9.                 There is a temptation and a danger in the fear of death. Hebrews 2 warns us about this. This is a beautiful and comforting text, but it has a warning for us: “Inasmuch then as the children have partaken of flesh and blood, He Himself likewise shared in the same.” Just as we have a body, Jesus assumes our human nature, our flesh and blood, “that through death He might destroy him who had the power of death, that is, the devil.” The devil, the text tells us, has the power of death, but Jesus’ death is the devil’s destruction. That power can no longer be wielded against us. What’s the result? “[He] release[s] those who through fear of death were all their lifetime subject to bondage” (Heb 2:14–15 NKJV). Jesus’ suffering releases us from bondage, but this is a very specific bondage; it is the bondage to the fear of death.

10.             Here’s where we must pay careful attention. If we are afraid to die, the devil has us in a kind of bondage, and he can use that fear against us. He used it against Peter. Peter was afraid of suffering, afraid of crucifixion. “Are you his disciple?”I am not.” He was a fearful and faithless witness. He was interrogated, and he failed.

11.             Jesus used Peter’s failure to teach him humility and the blessing of forgiveness. Jesus would find Peter some days later, after his death and resurrection, and on the shore of Galilee ask him three times, “Do you love me?” Then Peter confesses and is restored. “Yes, Lord, you know that I love you” (see Jn 21:15–19). Peter repented, was forgiven, and put into the office of preaching the Gospel and forgiving sins. But Peter in his weaknesses and failings is also put before us as an example, a warning. We, too, will be interrogated. “Are you a follower of Jesus? Are you a Christian?” A confession might be costly. No matter. We confess Christ. We make the good confession.

12.             We see this in the second interrogation, Jesus before Annas. The stakes were high, but this is why Jesus came. This is his hour. He is asked to give an account of his teaching and disciples. He replies that he taught nothing in private or in secret. He was in the temple where everyone could hear. No doubt Annas and those gathered that night had heard Jesus teaching on many occasions.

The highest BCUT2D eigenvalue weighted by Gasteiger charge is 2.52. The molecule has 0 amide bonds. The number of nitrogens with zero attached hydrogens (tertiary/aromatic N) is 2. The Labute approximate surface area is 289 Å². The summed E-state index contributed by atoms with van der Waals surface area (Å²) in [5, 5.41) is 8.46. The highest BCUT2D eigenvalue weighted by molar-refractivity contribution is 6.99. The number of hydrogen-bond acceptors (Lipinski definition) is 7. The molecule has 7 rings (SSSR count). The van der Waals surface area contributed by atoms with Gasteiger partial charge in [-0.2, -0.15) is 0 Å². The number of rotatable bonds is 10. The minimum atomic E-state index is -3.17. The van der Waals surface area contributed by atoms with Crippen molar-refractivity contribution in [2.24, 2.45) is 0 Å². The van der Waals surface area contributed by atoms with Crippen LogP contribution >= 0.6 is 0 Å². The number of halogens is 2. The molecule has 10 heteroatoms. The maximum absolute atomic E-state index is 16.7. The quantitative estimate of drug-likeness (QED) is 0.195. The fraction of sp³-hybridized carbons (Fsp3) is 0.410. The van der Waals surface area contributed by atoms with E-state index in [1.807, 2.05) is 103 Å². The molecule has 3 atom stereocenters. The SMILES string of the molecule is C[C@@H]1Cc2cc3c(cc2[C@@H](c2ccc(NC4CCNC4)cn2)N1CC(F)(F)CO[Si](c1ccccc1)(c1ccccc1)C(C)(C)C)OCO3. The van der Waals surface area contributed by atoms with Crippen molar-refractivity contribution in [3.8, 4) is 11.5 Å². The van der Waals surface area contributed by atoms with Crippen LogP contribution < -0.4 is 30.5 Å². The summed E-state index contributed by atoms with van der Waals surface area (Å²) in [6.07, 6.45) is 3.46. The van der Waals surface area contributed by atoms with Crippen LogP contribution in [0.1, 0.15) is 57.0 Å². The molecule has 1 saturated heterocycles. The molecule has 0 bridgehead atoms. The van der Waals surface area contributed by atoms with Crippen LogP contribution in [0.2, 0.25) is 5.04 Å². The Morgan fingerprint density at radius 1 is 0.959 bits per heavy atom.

13.             Jesus is telling the truth, but, we notice, he does not defend himself. He does not make an argument for his own innocence. He does not turn the tables on his accusers and show them as law breakers. Like a lamb who is silent before its shearers, he opens not his mouth. Jesus is the righteous One, but he doesn’t claim his own righteousness. He is the innocent One, but he doesn’t defend himself. He has no guilt, but he is bearing the guilt of the world.

14.             So Jesus stands in this earthly courtroom and does not defend himself. Why? So that he could stand in the heavenly courtroom to defend us. “We have an advocate with the Father, Jesus Christ the righteous” (1 Jn 2:1). Jesus before Annas reminds us of the comfort of Jesus before the Father. You might be interrogated about your faith here on earth, and we pray that we will have faith and courage to confess the Lord Christ. But we will not be interrogated in heaven. The Judgment Day is not an interrogation, to inspect our works and check up on our sins. Jesus stands in your place, and he promises, “Most assuredly, I say to you, he who hears My word and believes in Him who sent Me has everlasting life, and shall not come into judgment, but has passed from death into life” (5:24 NKJV).

15.             Jesus goes to court, but like everything he does, it is not for his benefit, but yours. The Holy One stands in the place of sinners, suffering for our guilt, so that he can stand before the throne of God and advocate forgiveness—for Peter, for all sinners, for you. He declines to defend himself in order that he can defend you, forgive you, cover your shame with his blood and your guilt with his suffering. Amen. Now the peace of God that passes all understanding, guard your hearts and minds in Christ Jesus, until life everlasting. Amen.